Gov’t plans to equitise 93 SOEs through 2020

The Government is stepping up equitisation efforts, setting to equitise 93 State-owned enterprises (SOEs) from now to the end of 2020.

 

Under a decision signed this week by Prime Minister Nguyen Xuan Phuc, the State aims to hold at least 65 per cent of charter capital in four SOEs, including Bank for Agriculture and Rural Development (Agribank), National Coal-Mineral Industries Holding Corporation Limited (Vinacomin), Northern Food Corporation (Vinafood1) and Mineral One-member Company Limited.

The State will also hold at least 50 per cent to below 65 per cent of charter capital in 62 other SOEs.

Under the decision, Prime Minister Phuc tasked ministers and chairpersons of provincial People’s committees and councils of members of the SOEs to be responsible for designing equitisation plans.

Equitisation progress will be reported to the Ministry of Planning and Investment, the Ministry of Finance and the Steering Committee for Enterprise Innovation and Development for synthesis before submission to the Prime Minister.

Since 2016, 162 SOEs have been equitised compared to the goal of more than 4,400 for 2016-20.

Regarding divestment, the Government has pulled out capital from 30 SOEs with total volume of more than VND2.7 trillion (US$115.9 million) in the first six months this year, sending total divested capital to some VND4.8 trillion.

In 2019, the Government aimed to equitise 127 SOEs but only 35 enterprises had been equitised in the first half, according to Deputy Prime Minister Vuong Dinh Hue.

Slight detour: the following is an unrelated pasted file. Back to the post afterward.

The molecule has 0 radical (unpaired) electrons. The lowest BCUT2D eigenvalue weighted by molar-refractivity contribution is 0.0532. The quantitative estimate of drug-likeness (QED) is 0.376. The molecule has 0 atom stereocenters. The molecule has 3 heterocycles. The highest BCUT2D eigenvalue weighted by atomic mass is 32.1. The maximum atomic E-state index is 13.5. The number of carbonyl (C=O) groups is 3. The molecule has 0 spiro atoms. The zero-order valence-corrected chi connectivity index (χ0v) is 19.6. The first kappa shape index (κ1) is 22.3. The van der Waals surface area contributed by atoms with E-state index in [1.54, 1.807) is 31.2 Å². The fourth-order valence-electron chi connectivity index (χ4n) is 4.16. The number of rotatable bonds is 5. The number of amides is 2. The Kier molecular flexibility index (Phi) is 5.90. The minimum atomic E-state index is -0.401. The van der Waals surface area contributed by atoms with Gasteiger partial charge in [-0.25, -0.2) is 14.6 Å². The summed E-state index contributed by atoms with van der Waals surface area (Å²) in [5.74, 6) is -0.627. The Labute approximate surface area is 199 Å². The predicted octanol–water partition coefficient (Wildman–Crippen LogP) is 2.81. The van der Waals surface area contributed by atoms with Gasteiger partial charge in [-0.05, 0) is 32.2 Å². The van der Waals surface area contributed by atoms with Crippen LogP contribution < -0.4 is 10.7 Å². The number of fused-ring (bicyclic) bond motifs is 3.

Divestment of State capital remained slow compared to the Government’s goal for 2016-20, accounting for just 21.8 per cent of the overall plan.

Slow equitisation has been due to the introduction of stricter regulations, including the requirement to audit projects in which the State invests VND1.7 trillion and above.

On the other hand, some SOEs’ leaders have tried to pass the buck or elude responsibility for handling equitisation.

Besides, issues related to land use rights are also major obstacles to the SOEs' equitisation.

According to Dr Ngo Tri Long, former director of the Ministry of Finance’s Price and Market Research Institute, land use rights are a decisive factor that makes SOEs valuable to investors, especially local ones.

If issues related to land use rights weren’t resolved soon, SOEs’ equitisation plans would be delayed and this could mean more losses for the State budget, Long said.

To resolve land issues, the Vietnam Valuation and Financial Services JSC’s general director Vu An Khang suggested the Government remove the rule on evaluating the firm’s annual land lease fee to make regulations comply with each other.

In addition, the Government must issue rules to evaluate land areas whether they are located in more expensive areas or not so the State would not suffer losses, Khang said.

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